Last updated: 12:15 / Thursday, 21 May 2015
Analisys by Natixis GAM

Emerging Markets Debt Is Still Offering Attractive Opportunities

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Emerging Markets Debt Is Still Offering Attractive Opportunities

The Fed has made it clear it will start raising interest rates as soon as stronger data allows it to. “As a result, we should expect the Fed to begin its rate hike cycle before year-end”, explained Brigitte Le Bris, Head of Emerging Markets & Currency at Natixis Asset Management.

Impact on currencies worldwide

Higher U.S. interest rates should positively impact the U.S. dollar and negatively affect currencies with weak fundamentals or very low yields. Given the yield differentials caused by monetary policy divergence of the U.S. and other developed nations, the euro and the yen would be the first candidates to witness further depreciation.

The impact on emerging market (EM) currencies, however, is not so clear. After a short-term broad sell-off in EM currencies in early 2015, we should see some differentiation. For example, the Indian rupee and Indonesian rupiah are in a much better situation than they were in the summer of 2013. That’s because India’s current account deficit is now expected to be 0% in 2015 while it was -5% in 2012. These two currencies should be resilient, as opposed to the Turkish lira which is suffering from political jitters and structural high inflation. The South African rand may also get hit harder due to weak growth and an absence of structural reforms. I also expect Eastern European currencies to benefit from the nascent recovery in Europe, and expect the upward trend versus the euro to continue.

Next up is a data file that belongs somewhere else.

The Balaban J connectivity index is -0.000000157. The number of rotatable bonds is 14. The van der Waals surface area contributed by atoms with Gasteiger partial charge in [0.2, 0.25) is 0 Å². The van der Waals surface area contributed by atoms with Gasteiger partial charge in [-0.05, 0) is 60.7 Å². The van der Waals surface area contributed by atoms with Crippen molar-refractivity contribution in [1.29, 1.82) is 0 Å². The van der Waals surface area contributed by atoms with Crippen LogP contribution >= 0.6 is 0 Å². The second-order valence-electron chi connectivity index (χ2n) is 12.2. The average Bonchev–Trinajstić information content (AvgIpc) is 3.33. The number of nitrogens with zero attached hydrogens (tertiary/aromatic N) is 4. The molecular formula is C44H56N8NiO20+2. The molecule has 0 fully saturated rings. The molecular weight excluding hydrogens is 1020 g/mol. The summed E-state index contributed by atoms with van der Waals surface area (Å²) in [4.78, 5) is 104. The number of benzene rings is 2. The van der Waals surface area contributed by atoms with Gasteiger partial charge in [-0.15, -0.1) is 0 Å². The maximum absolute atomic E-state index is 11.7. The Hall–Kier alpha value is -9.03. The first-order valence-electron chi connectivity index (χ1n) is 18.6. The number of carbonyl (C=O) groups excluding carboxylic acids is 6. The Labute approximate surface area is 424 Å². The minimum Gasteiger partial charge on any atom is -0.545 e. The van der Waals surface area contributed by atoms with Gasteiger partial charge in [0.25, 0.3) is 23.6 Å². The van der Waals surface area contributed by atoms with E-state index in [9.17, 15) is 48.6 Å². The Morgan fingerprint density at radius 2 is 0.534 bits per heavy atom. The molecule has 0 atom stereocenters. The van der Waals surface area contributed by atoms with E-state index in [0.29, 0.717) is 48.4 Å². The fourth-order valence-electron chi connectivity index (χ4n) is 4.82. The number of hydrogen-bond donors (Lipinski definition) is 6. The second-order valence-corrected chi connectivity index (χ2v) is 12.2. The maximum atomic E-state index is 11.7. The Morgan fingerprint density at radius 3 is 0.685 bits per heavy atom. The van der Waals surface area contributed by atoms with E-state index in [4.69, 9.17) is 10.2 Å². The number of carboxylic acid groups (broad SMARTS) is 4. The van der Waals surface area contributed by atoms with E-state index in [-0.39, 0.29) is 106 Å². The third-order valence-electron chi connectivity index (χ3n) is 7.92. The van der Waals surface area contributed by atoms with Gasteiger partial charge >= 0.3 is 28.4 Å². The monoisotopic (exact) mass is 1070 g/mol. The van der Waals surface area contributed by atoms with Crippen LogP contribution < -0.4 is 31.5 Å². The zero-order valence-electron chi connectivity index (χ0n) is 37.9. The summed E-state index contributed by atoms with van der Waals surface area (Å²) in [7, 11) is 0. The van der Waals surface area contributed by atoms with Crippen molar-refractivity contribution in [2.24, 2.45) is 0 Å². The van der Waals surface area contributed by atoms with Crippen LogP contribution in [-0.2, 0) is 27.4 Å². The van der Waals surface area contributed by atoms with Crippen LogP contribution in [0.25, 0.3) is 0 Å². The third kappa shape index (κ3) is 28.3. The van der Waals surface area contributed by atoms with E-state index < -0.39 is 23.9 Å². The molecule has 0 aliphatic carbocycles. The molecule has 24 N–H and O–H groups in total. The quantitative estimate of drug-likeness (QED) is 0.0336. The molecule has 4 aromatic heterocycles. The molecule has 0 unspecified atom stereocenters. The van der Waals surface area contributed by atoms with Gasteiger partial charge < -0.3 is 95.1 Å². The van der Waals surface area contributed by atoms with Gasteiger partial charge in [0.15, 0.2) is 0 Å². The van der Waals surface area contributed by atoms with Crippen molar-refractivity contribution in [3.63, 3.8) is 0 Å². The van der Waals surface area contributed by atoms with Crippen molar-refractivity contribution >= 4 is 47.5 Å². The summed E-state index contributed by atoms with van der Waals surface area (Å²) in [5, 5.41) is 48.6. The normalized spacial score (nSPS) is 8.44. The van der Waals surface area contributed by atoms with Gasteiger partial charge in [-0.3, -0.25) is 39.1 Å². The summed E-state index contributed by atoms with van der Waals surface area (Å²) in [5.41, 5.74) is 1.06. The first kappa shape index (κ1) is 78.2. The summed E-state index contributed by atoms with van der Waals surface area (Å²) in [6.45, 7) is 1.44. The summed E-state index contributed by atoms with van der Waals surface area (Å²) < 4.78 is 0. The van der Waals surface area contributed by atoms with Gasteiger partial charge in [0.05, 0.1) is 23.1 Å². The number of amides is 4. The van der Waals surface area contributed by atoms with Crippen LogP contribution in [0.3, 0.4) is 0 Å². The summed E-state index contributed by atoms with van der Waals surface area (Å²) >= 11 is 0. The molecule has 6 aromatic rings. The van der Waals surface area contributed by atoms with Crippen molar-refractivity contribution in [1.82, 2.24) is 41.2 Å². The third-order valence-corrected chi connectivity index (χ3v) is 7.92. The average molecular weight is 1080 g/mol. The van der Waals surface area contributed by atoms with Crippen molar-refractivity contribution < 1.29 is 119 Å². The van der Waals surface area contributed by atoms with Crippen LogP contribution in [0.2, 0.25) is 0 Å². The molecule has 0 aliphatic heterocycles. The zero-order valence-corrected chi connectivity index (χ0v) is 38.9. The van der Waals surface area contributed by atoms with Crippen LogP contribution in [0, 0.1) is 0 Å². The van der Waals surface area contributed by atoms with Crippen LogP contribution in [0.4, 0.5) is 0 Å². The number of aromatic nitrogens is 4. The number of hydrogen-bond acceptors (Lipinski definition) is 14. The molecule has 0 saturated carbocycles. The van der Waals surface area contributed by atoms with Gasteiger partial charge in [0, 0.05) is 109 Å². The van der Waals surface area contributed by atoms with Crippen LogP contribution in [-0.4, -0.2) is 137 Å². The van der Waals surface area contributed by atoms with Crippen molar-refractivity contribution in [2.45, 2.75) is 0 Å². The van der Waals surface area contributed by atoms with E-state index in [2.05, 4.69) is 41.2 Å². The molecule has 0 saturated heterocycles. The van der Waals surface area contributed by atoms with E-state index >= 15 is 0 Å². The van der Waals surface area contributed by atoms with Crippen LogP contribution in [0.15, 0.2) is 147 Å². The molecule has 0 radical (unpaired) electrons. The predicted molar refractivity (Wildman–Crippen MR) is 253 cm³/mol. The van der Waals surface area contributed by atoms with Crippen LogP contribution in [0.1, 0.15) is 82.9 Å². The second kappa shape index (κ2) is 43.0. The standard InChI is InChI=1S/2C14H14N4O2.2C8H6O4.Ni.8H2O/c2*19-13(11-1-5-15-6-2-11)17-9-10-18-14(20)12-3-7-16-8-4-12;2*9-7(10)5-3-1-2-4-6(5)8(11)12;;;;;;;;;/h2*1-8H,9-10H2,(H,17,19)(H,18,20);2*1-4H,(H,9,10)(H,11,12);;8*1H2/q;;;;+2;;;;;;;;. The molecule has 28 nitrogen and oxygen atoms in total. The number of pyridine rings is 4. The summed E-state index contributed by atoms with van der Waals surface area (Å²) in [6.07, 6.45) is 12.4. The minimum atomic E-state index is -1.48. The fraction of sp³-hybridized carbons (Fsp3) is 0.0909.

Emerging market debt implications

Within the EM sovereign debt universe, the low level of yields in major developed countries has pushed global investors to buy investment-grade issues. So far in 2015, this portion of the J.P. Morgan Emerging Bond Index (EMBI) has largely outperformed the high-yield portion, which has also been suffering from geopolitical risks in Russia and Venezuela, as well as oil price declines (the high-yield portion includes a lot of oil exporters).

That said, the high-yield universe is beginning to look more attractive. I think most of the underlying risks in the highyield area appear to be fading, while a higher spread should act as a buffer to any rise of U.S. government yields.

Some local markets, including the foreign exchange market (FX), offer value – including India and Indonesia. These two countries are going through a large set of reforms and their economies look quite promising. Another example is Brazil. This country is going through a severe economic adjustment but the high carry, proactive behavior of the Brazilian central bank and fiscal consolidation under way is reinsuring investors and "I am inclined to buy this market", point out Le Bris.

Overall, despite lower growth prospects for EM countries and risks associated with rising U.S. interest rates, EM debt markets are still offering attractive opportunities. "This market has just begun to mature. Investors just need to be very selective in today’s environment", said the Head of Emerging Markets & Currency at Natixis Asset Management.

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